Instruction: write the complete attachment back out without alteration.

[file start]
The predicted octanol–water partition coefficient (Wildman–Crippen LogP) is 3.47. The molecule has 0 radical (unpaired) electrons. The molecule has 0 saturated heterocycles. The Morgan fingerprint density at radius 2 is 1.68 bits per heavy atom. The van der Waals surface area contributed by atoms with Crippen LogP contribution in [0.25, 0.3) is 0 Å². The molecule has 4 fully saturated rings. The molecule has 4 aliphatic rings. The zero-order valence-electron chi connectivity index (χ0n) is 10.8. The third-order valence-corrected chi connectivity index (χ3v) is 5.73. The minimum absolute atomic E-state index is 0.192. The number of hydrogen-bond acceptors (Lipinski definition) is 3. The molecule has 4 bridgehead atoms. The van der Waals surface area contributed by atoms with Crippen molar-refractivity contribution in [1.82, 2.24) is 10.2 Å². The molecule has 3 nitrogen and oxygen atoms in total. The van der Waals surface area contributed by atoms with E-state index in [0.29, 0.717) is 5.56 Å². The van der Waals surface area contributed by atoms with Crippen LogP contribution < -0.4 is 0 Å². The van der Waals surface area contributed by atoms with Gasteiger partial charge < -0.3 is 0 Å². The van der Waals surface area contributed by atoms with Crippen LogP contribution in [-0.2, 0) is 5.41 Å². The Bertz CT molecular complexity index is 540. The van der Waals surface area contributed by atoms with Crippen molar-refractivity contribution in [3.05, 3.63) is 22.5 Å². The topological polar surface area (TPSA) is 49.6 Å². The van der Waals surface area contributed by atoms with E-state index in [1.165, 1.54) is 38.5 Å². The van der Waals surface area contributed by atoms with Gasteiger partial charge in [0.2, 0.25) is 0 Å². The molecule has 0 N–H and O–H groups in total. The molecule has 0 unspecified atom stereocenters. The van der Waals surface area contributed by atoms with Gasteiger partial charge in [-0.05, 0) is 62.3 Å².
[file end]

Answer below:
The predicted octanol–water partition coefficient (Wildman–Crippen LogP) is 3.47. The molecule has 0 radical (unpaired) electrons. The molecule has 0 saturated heterocycles. The Morgan fingerprint density at radius 2 is 1.68 bits per heavy atom. The van der Waals surface area contributed by atoms with Crippen LogP contribution in [0.25, 0.3) is 0 Å². The molecule has 4 fully saturated rings. The molecule has 4 aliphatic rings. The zero-order valence-electron chi connectivity index (χ0n) is 10.8. The third-order valence-corrected chi connectivity index (χ3v) is 5.73. The minimum absolute atomic E-state index is 0.192. The number of hydrogen-bond acceptors (Lipinski definition) is 3. The molecule has 4 bridgehead atoms. The van der Waals surface area contributed by atoms with Crippen molar-refractivity contribution in [1.82, 2.24) is 10.2 Å². The molecule has 3 nitrogen and oxygen atoms in total. The van der Waals surface area contributed by atoms with E-state index in [0.29, 0.717) is 5.56 Å². The van der Waals surface area contributed by atoms with Crippen LogP contribution < -0.4 is 0 Å². The van der Waals surface area contributed by atoms with Gasteiger partial charge < -0.3 is 0 Å². The van der Waals surface area contributed by atoms with Crippen LogP contribution in [-0.2, 0) is 5.41 Å². The Bertz CT molecular complexity index is 540. The van der Waals surface area contributed by atoms with Crippen molar-refractivity contribution in [3.05, 3.63) is 22.5 Å². The topological polar surface area (TPSA) is 49.6 Å². The van der Waals surface area contributed by atoms with E-state index in [1.165, 1.54) is 38.5 Å². The van der Waals surface area contributed by atoms with Gasteiger partial charge in [0.2, 0.25) is 0 Å². The molecule has 0 N–H and O–H groups in total. The molecule has 0 unspecified atom stereocenters. The van der Waals surface area contributed by atoms with Gasteiger partial charge in [-0.05, 0) is 62.3 Å².